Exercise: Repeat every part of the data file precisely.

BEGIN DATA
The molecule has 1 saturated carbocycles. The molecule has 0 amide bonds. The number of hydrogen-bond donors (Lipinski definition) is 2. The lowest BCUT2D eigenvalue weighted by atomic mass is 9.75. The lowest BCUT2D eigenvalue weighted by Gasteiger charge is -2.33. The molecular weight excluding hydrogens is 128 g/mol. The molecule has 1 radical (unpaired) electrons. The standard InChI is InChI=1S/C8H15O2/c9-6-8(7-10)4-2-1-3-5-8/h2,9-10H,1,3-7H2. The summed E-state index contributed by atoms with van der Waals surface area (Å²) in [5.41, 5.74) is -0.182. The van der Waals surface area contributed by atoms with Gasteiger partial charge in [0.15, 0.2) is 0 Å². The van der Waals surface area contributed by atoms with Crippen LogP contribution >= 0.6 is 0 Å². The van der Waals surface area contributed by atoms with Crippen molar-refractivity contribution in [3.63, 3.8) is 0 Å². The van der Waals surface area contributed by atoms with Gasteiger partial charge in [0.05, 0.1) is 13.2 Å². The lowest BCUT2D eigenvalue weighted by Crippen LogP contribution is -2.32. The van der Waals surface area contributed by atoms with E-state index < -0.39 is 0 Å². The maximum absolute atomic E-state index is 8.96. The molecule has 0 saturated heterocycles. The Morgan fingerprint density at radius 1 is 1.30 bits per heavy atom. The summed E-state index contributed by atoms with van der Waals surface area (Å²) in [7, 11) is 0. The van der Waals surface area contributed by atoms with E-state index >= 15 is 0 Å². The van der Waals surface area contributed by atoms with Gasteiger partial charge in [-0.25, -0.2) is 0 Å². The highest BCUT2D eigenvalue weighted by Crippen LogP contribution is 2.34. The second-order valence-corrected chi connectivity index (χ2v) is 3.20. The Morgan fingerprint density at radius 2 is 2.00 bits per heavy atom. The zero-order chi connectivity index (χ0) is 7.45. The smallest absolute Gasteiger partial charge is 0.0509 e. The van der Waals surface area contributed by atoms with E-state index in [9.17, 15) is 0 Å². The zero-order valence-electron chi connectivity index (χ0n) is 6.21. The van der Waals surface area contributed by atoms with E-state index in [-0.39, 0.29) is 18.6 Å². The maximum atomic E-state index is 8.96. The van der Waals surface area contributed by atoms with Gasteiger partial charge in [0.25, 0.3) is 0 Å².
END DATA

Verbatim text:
The molecule has 1 saturated carbocycles. The molecule has 0 amide bonds. The number of hydrogen-bond donors (Lipinski definition) is 2. The lowest BCUT2D eigenvalue weighted by atomic mass is 9.75. The lowest BCUT2D eigenvalue weighted by Gasteiger charge is -2.33. The molecular weight excluding hydrogens is 128 g/mol. The molecule has 1 radical (unpaired) electrons. The standard InChI is InChI=1S/C8H15O2/c9-6-8(7-10)4-2-1-3-5-8/h2,9-10H,1,3-7H2. The summed E-state index contributed by atoms with van der Waals surface area (Å²) in [5.41, 5.74) is -0.182. The van der Waals surface area contributed by atoms with Gasteiger partial charge in [0.15, 0.2) is 0 Å². The van der Waals surface area contributed by atoms with Crippen LogP contribution >= 0.6 is 0 Å². The van der Waals surface area contributed by atoms with Crippen molar-refractivity contribution in [3.63, 3.8) is 0 Å². The van der Waals surface area contributed by atoms with Gasteiger partial charge in [0.05, 0.1) is 13.2 Å². The lowest BCUT2D eigenvalue weighted by Crippen LogP contribution is -2.32. The van der Waals surface area contributed by atoms with E-state index < -0.39 is 0 Å². The maximum absolute atomic E-state index is 8.96. The molecule has 0 saturated heterocycles. The Morgan fingerprint density at radius 1 is 1.30 bits per heavy atom. The summed E-state index contributed by atoms with van der Waals surface area (Å²) in [7, 11) is 0. The van der Waals surface area contributed by atoms with E-state index >= 15 is 0 Å². The van der Waals surface area contributed by atoms with Gasteiger partial charge in [-0.25, -0.2) is 0 Å². The highest BCUT2D eigenvalue weighted by Crippen LogP contribution is 2.34. The second-order valence-corrected chi connectivity index (χ2v) is 3.20. The Morgan fingerprint density at radius 2 is 2.00 bits per heavy atom. The zero-order chi connectivity index (χ0) is 7.45. The smallest absolute Gasteiger partial charge is 0.0509 e. The van der Waals surface area contributed by atoms with E-state index in [9.17, 15) is 0 Å². The zero-order valence-electron chi connectivity index (χ0n) is 6.21. The van der Waals surface area contributed by atoms with E-state index in [-0.39, 0.29) is 18.6 Å². The maximum atomic E-state index is 8.96. The van der Waals surface area contributed by atoms with Gasteiger partial charge in [0.25, 0.3) is 0 Å².